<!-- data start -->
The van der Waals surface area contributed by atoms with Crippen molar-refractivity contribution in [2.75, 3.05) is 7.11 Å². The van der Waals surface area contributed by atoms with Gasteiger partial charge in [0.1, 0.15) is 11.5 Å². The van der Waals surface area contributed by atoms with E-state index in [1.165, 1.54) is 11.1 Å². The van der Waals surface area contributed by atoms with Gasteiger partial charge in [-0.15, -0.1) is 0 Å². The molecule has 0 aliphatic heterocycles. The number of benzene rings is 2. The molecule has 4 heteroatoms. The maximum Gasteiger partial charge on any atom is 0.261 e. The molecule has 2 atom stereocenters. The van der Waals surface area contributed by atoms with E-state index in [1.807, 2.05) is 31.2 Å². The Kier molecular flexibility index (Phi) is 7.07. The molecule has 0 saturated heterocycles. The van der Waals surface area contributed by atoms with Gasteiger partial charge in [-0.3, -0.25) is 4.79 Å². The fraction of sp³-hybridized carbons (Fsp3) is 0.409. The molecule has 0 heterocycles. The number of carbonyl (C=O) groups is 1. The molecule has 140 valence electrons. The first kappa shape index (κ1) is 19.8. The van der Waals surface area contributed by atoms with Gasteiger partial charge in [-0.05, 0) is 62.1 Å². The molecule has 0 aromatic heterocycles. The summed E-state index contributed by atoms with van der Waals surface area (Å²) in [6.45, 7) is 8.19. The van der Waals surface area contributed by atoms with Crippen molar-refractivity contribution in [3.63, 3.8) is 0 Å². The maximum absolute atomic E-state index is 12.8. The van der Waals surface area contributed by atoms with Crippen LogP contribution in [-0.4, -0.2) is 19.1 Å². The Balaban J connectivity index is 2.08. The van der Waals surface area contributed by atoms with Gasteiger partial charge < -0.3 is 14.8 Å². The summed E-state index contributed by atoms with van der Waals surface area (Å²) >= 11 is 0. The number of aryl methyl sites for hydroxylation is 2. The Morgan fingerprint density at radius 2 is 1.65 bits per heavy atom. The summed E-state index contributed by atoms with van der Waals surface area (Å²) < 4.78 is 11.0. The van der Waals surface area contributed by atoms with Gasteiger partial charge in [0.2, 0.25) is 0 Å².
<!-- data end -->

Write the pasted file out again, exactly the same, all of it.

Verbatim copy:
The van der Waals surface area contributed by atoms with Crippen molar-refractivity contribution in [2.75, 3.05) is 7.11 Å². The van der Waals surface area contributed by atoms with Gasteiger partial charge in [0.1, 0.15) is 11.5 Å². The van der Waals surface area contributed by atoms with E-state index in [1.165, 1.54) is 11.1 Å². The van der Waals surface area contributed by atoms with Gasteiger partial charge in [-0.15, -0.1) is 0 Å². The molecule has 0 aliphatic heterocycles. The number of benzene rings is 2. The molecule has 4 heteroatoms. The maximum Gasteiger partial charge on any atom is 0.261 e. The molecule has 2 atom stereocenters. The van der Waals surface area contributed by atoms with E-state index in [1.807, 2.05) is 31.2 Å². The Kier molecular flexibility index (Phi) is 7.07. The molecule has 0 saturated heterocycles. The van der Waals surface area contributed by atoms with Gasteiger partial charge in [-0.3, -0.25) is 4.79 Å². The fraction of sp³-hybridized carbons (Fsp3) is 0.409. The molecule has 0 heterocycles. The number of carbonyl (C=O) groups is 1. The molecule has 140 valence electrons. The first kappa shape index (κ1) is 19.8. The van der Waals surface area contributed by atoms with Gasteiger partial charge in [-0.05, 0) is 62.1 Å². The molecule has 0 aromatic heterocycles. The summed E-state index contributed by atoms with van der Waals surface area (Å²) in [6.45, 7) is 8.19. The van der Waals surface area contributed by atoms with Crippen molar-refractivity contribution in [3.63, 3.8) is 0 Å². The maximum absolute atomic E-state index is 12.8. The van der Waals surface area contributed by atoms with Crippen LogP contribution in [-0.4, -0.2) is 19.1 Å². The Balaban J connectivity index is 2.08. The van der Waals surface area contributed by atoms with Gasteiger partial charge < -0.3 is 14.8 Å². The summed E-state index contributed by atoms with van der Waals surface area (Å²) >= 11 is 0. The number of aryl methyl sites for hydroxylation is 2. The Morgan fingerprint density at radius 2 is 1.65 bits per heavy atom. The summed E-state index contributed by atoms with van der Waals surface area (Å²) < 4.78 is 11.0. The van der Waals surface area contributed by atoms with Gasteiger partial charge in [0.2, 0.25) is 0 Å².